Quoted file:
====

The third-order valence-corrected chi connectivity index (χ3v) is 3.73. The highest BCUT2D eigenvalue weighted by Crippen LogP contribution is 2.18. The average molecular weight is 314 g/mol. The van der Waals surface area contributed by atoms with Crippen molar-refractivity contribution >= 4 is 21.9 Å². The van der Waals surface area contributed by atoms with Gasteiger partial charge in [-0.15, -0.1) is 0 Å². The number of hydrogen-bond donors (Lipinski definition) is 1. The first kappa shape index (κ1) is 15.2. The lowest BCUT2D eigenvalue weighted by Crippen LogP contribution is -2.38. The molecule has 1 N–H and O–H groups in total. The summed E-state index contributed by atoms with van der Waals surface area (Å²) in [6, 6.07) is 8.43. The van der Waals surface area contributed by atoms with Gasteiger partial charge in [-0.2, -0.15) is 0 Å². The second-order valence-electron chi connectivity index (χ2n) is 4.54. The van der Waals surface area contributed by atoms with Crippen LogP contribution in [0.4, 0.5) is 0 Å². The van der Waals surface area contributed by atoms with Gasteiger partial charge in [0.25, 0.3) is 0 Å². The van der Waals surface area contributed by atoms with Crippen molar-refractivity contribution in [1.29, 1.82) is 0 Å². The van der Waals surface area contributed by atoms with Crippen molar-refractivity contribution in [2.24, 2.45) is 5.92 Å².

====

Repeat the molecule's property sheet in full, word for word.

The third-order valence-corrected chi connectivity index (χ3v) is 3.73. The highest BCUT2D eigenvalue weighted by Crippen LogP contribution is 2.18. The average molecular weight is 314 g/mol. The van der Waals surface area contributed by atoms with Crippen molar-refractivity contribution >= 4 is 21.9 Å². The van der Waals surface area contributed by atoms with Gasteiger partial charge in [-0.15, -0.1) is 0 Å². The number of hydrogen-bond donors (Lipinski definition) is 1. The first kappa shape index (κ1) is 15.2. The lowest BCUT2D eigenvalue weighted by Crippen LogP contribution is -2.38. The molecule has 1 N–H and O–H groups in total. The summed E-state index contributed by atoms with van der Waals surface area (Å²) in [6, 6.07) is 8.43. The van der Waals surface area contributed by atoms with Gasteiger partial charge in [-0.2, -0.15) is 0 Å². The second-order valence-electron chi connectivity index (χ2n) is 4.54. The van der Waals surface area contributed by atoms with Crippen LogP contribution in [0.4, 0.5) is 0 Å². The van der Waals surface area contributed by atoms with Gasteiger partial charge in [0.25, 0.3) is 0 Å². The van der Waals surface area contributed by atoms with Crippen molar-refractivity contribution in [1.29, 1.82) is 0 Å². The van der Waals surface area contributed by atoms with Crippen molar-refractivity contribution in [2.24, 2.45) is 5.92 Å².